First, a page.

The images are provided by Docker Hub, a huge library of images on the web. Visiting this website is recommended to explore its possibilities and details when being unfamiliar with it.

Another important entry is ports, which is used to synchronize the container port with the local one. In fact, the $ {FORWARD_DB_PORT: -3306}: 3306 will have precisely this function.

The database selected and its credentials will be found under environment,.

But will the destruction of a container and its environment lead to the destruction of persistent data such as the database? The answer, fortunately, is no. Docker saves the persistent data in an external path that the containers can then refer to. Another advantage lies in the possibility to refer more containers to the same "database".

The data are usually saved in the volumes. In the statement volumes: - 'sailmysql: / var / lib / mysql', the use of a volume named sailmysql will be specified to save data in the var / lib / mysql directory.

The services of your container will, of course, have to cooperate on the same network (in this case, that of Sail.). the network parameter with the sail entry indicates just that.

Finally, the healthcare item specifies the commands to be launched to allow Docker to perform a check on the correct functioning of your containers.


The laravel.test section is dedicated to services related to the PHP language.

The first parameter you encounter is build. The parameter contains the path to a Docker file with instructions for creating the image that will be instantiated.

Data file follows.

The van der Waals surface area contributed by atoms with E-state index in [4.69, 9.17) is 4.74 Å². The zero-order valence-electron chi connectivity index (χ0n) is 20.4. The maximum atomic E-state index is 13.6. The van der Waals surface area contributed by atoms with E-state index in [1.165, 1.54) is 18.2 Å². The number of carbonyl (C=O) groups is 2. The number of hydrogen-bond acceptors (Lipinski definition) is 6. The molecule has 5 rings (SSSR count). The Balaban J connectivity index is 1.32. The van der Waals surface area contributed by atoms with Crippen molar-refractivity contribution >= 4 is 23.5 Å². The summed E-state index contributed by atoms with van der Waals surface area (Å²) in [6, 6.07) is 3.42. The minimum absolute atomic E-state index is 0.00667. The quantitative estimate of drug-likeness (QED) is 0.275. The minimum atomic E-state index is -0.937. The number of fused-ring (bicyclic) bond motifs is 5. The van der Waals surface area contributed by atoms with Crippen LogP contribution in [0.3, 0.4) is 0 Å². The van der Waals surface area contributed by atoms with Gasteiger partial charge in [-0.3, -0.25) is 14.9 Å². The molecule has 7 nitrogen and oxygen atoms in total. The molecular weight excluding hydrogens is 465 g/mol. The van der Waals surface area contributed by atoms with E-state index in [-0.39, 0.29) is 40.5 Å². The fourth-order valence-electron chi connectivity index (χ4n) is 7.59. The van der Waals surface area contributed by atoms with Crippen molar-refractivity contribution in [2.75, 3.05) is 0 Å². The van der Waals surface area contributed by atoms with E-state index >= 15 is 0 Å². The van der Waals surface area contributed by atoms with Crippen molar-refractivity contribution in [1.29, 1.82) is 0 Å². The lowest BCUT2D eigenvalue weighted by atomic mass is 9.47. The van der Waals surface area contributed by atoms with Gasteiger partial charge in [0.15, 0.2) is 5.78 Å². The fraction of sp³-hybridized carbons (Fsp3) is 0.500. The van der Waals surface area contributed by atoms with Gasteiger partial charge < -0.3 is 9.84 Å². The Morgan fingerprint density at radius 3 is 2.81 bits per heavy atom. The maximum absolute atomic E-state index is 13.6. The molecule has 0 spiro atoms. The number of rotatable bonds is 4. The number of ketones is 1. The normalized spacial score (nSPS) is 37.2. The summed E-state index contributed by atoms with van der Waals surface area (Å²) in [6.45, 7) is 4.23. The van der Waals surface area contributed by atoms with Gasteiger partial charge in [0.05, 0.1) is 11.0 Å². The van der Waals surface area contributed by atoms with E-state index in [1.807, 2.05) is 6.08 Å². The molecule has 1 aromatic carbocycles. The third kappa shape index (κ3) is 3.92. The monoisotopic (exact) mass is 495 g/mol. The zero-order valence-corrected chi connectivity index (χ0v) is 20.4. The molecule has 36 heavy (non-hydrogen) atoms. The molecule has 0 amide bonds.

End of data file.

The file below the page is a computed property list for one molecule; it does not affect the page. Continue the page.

The image parameter points to the image that will be instantiated. Created by the parameter build. ports, its function is to connect the container and the local port.

In environments the credentials to be used in the PHP code are described; volumes is used to save permanent information in volumes, as explained above. While networks specifies the network the service should be connected to.

The depends_on parameter finally specifies which services should be running before your application starts.


Redis has parameters similar to those of MySQL.

Basically, an image is instantiated, after which the ports between the localhost and the container are synchronized. Through the volume, however, persistent data are saved.

Finally, the networks and healthcheck parameter serve to establish the network to operate on, as well as, to check the correct functioning of Redis.

Sail's first commands

As you often have to use vendor / bin / sail, assigning this string to a shorter alias is preferable.

$ alias sail='bash vendor/bin/sail'

To run containers from docker-compose.yml :

$ sail up

To run a container in the background, use the command:

$ sail up -d

To stop the execution, instead, press CTRL + C and, to end the background processes, run the command:

$ sail down

For other commands such as those of artisan, composer or npm, it is advisable to add the alias sail as a prefix to these commands.

For example:

$ sail composer require laravel/sanctum


At this point, you will have created and configured your first application with Sail, and understood how it works and the meaning of the entries in the docker-compose.yml file and the services it offers.